Leave a comment:


  • q-school
    replied




    Wow – the fact that he brought up the pay raise gives you leverage going in to the meeting. Have you thought about seeing if Jon at Contract Diagnostics could assist? Would be worth at least a call, I think.
    Click to expand...


    i'm looking at it differently.  the fact that the boss brought up the pay raise means the deal is going to change.  he is going to give more work and hope that he can sell it with more money.  the other partner on the verge of retirement is concerning.  brings up a lot of questions about the future-call, coverage, vacations, etc etc  plus various organizational goals need to be implemented.  it would be better if there was a transition plan already implemented.  of course, most places can't think that far ahead, so we often find physicians to be placed in terrible situations during times of transition.  they've already shown they are willing to pay him below average wages.

    of course i could be wrong.  hope i am.

    good luck.

     

    Leave a comment:


  • SerrateAndDominate
    replied




    From what you posted you are working private practice.

    That being the case I would tell your director you want private practice compensation or that you expect a greatly reduced workload.

    This thing of hiring “academics” and having them grind out community work for academic pay really pisses me off.

     
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    Absolutely agree. I see this happen a lot. It's one thing to do academics because you want to teach and do research; that comes with the relative understanding that you won't make near as much in the community. But I've seen a lot of good doctors get put into these satellite places taking way less than they are worth.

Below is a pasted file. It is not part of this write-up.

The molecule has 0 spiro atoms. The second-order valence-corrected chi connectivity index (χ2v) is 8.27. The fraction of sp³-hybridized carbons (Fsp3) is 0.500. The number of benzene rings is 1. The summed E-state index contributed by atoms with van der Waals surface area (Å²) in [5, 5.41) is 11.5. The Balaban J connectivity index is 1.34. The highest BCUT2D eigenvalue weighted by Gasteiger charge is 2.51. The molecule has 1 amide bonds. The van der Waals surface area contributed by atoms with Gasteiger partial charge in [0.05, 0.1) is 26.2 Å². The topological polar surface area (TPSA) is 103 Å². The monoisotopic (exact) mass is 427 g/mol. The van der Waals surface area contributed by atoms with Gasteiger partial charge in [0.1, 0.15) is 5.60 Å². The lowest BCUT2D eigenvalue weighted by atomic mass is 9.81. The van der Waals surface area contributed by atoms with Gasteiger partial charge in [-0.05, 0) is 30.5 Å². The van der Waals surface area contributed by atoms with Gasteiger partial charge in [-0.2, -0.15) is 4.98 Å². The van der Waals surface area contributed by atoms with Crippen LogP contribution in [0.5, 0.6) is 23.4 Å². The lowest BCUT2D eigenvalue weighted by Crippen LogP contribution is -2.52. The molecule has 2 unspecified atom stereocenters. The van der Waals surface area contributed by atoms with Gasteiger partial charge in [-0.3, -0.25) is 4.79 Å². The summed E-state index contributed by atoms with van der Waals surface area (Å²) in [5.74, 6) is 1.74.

OP, negotiate and dominate

    Leave a comment:


  • Lordosis
    replied
    Dude us family practice guys make in the upper 200s.  Glad you are realizing your worth.  Get what you deserve!

    Leave a comment:


  • SLC OB
    replied


    Attached are the heme onc numbers.
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    This is good info... you need the MGMA numbers... our Hem/Onc get paid a TON more than you. I am in a small rural hospital... they provide HIGH QUALITY care, no high production and get paid well for it.

    I agree:


    Dude, you are seriously underpaid.
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    The question is... are you tied to the area? Could you leave?

    I think you need data (print the stuff from Docbeans if you don't have any other data) and then ask for those higher salary. I also agree with:


    If you ask for an extra 75k/yr, they’ll counter with 50 and you’ll get 50. Ask for 25k and you’ll get 25k.
    Click to expand...


    Or if you ask for $25K, you will only get $15K

    Go for GOLD! And let us know how it turns out!

     

    Leave a comment:


  • BlueCollarMD
    replied
    Dude, you are seriously underpaid.

    The revenue you generate for the organization is among the highest of any specialty.  Ask the director about this calculation, your "contribution margin".  Your salary is absolutely meaningless in comparison